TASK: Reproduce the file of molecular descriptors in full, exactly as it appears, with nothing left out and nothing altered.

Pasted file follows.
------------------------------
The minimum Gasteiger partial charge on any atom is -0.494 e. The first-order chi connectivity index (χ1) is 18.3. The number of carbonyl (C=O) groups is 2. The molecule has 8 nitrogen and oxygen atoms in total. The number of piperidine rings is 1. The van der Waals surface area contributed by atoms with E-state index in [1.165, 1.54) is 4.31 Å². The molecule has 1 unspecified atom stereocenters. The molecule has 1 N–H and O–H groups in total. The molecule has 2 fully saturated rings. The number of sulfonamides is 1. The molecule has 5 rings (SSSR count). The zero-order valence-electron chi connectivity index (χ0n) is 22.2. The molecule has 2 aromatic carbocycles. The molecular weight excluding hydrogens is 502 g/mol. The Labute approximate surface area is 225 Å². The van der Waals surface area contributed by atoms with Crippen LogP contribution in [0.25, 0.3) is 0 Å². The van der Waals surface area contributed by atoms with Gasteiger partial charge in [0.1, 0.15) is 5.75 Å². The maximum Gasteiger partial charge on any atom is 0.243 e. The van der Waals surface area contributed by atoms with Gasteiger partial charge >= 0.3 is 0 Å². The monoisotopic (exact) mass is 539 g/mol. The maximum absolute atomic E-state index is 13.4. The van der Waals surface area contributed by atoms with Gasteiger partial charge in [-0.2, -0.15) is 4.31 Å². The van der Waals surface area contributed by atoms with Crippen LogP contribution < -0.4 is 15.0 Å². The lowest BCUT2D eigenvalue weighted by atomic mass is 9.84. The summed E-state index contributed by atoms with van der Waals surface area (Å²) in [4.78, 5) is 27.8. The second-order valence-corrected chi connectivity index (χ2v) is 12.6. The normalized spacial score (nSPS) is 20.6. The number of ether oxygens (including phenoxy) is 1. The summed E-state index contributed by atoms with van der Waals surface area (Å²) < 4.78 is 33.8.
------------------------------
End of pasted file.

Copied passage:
The minimum Gasteiger partial charge on any atom is -0.494 e. The first-order chi connectivity index (χ1) is 18.3. The number of carbonyl (C=O) groups is 2. The molecule has 8 nitrogen and oxygen atoms in total. The number of piperidine rings is 1. The van der Waals surface area contributed by atoms with E-state index in [1.165, 1.54) is 4.31 Å². The molecule has 1 unspecified atom stereocenters. The molecule has 1 N–H and O–H groups in total. The molecule has 2 fully saturated rings. The number of sulfonamides is 1. The molecule has 5 rings (SSSR count). The zero-order valence-electron chi connectivity index (χ0n) is 22.2. The molecule has 2 aromatic carbocycles. The molecular weight excluding hydrogens is 502 g/mol. The Labute approximate surface area is 225 Å². The van der Waals surface area contributed by atoms with Crippen LogP contribution in [0.25, 0.3) is 0 Å². The van der Waals surface area contributed by atoms with Gasteiger partial charge in [0.1, 0.15) is 5.75 Å². The maximum Gasteiger partial charge on any atom is 0.243 e. The van der Waals surface area contributed by atoms with Gasteiger partial charge >= 0.3 is 0 Å². The monoisotopic (exact) mass is 539 g/mol. The maximum absolute atomic E-state index is 13.4. The van der Waals surface area contributed by atoms with Gasteiger partial charge in [-0.2, -0.15) is 4.31 Å². The van der Waals surface area contributed by atoms with Crippen LogP contribution < -0.4 is 15.0 Å². The lowest BCUT2D eigenvalue weighted by atomic mass is 9.84. The summed E-state index contributed by atoms with van der Waals surface area (Å²) in [4.78, 5) is 27.8. The second-order valence-corrected chi connectivity index (χ2v) is 12.6. The normalized spacial score (nSPS) is 20.6. The number of ether oxygens (including phenoxy) is 1. The summed E-state index contributed by atoms with van der Waals surface area (Å²) < 4.78 is 33.8.